Activism

Conectividad Para Palena

 

Maps showing possible
routes of connectivity

Pumalín Park encompasses the rugged stretch of mountains and fjords where the Carretera Austral, Chile's "southern highway" has a 100-km gap in road connectivity. Ferry service currently allows vehicles to pass through this area, but for decades some Chilean politicians have dreamed of completing a land-only road connection to the south of the country. This steep, forested terrain poses an enormous challenge to road builders.

Many Chilean conservationists, including members of our team, have long argued for an alternative, coastal route to enhance motorized travel in Palena Province, instead of a costly, ecologically destructive interior route. A direct, coastal route road with well-run ferry service would link local communities and support tourism while costing taxpayers a small fraction of the cost to build an interior road through Pumalín Park.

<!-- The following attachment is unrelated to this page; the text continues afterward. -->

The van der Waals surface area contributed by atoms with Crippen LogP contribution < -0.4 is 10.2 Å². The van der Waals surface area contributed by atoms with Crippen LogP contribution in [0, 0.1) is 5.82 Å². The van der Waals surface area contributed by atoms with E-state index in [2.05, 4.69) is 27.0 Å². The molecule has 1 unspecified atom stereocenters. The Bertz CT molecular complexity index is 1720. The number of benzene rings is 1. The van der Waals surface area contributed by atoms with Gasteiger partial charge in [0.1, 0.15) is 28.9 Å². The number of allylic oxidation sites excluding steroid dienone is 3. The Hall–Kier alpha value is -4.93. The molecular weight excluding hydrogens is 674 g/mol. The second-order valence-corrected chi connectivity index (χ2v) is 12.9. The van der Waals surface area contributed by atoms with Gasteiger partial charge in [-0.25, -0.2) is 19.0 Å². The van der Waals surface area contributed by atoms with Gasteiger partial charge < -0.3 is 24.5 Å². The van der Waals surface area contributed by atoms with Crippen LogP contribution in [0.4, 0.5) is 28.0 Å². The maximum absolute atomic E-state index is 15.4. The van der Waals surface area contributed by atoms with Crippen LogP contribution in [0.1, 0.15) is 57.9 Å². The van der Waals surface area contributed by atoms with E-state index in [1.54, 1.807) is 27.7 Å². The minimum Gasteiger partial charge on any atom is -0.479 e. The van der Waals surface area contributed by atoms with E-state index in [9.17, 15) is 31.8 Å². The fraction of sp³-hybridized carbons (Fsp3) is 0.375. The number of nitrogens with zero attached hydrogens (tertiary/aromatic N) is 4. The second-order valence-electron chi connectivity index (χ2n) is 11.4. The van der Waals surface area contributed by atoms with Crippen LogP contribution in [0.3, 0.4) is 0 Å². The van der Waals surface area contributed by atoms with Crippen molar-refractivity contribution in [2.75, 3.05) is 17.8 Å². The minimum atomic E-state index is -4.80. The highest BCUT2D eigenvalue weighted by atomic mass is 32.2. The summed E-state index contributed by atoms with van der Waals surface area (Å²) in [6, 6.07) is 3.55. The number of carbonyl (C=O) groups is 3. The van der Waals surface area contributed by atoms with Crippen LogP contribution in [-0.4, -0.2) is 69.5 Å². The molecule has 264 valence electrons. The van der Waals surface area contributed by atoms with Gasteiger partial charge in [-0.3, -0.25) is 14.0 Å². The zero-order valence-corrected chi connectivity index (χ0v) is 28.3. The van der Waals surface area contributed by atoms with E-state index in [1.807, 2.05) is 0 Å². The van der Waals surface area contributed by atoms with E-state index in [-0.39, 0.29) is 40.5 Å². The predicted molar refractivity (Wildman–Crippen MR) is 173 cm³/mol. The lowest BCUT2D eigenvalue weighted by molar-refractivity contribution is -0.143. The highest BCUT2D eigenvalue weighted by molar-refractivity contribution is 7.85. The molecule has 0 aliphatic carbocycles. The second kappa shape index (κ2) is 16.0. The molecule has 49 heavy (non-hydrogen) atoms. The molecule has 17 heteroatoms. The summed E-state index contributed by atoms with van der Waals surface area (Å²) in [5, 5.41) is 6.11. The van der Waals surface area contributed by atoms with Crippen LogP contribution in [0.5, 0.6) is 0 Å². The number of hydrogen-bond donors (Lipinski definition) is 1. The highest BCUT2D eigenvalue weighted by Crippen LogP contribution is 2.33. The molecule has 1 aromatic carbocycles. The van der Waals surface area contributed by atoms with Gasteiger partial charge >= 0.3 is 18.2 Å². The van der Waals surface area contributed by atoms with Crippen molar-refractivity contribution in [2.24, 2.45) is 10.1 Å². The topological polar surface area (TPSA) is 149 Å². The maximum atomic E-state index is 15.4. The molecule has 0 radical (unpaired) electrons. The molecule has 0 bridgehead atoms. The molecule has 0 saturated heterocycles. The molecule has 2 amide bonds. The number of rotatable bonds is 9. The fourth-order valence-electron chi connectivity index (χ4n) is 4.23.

While not abandoning the idea of completing an all-land highway at some point, the ministry of public works backed away from its insistence on the interior route in 2009. That shift was precipitated by a natural event as well as economic realities. Since its eruption, the Chaitén Volcano in the heart of Pumalín Park has spewed large amounts of ash across the region; the government's previously identified interior route would have built the highway right through the affected zone. The 2010 earthquake has also squeezed government budgets as reconstruction of vital transportation infrastructure in the central region of Chile takes top priority. The Palena connectivity campaign is committed continuing its advocacy for a coastal route highway on economic, ecological, and social grounds until the road is completed. For the latest news on the subject, visit the Conectividad Para Palena website.

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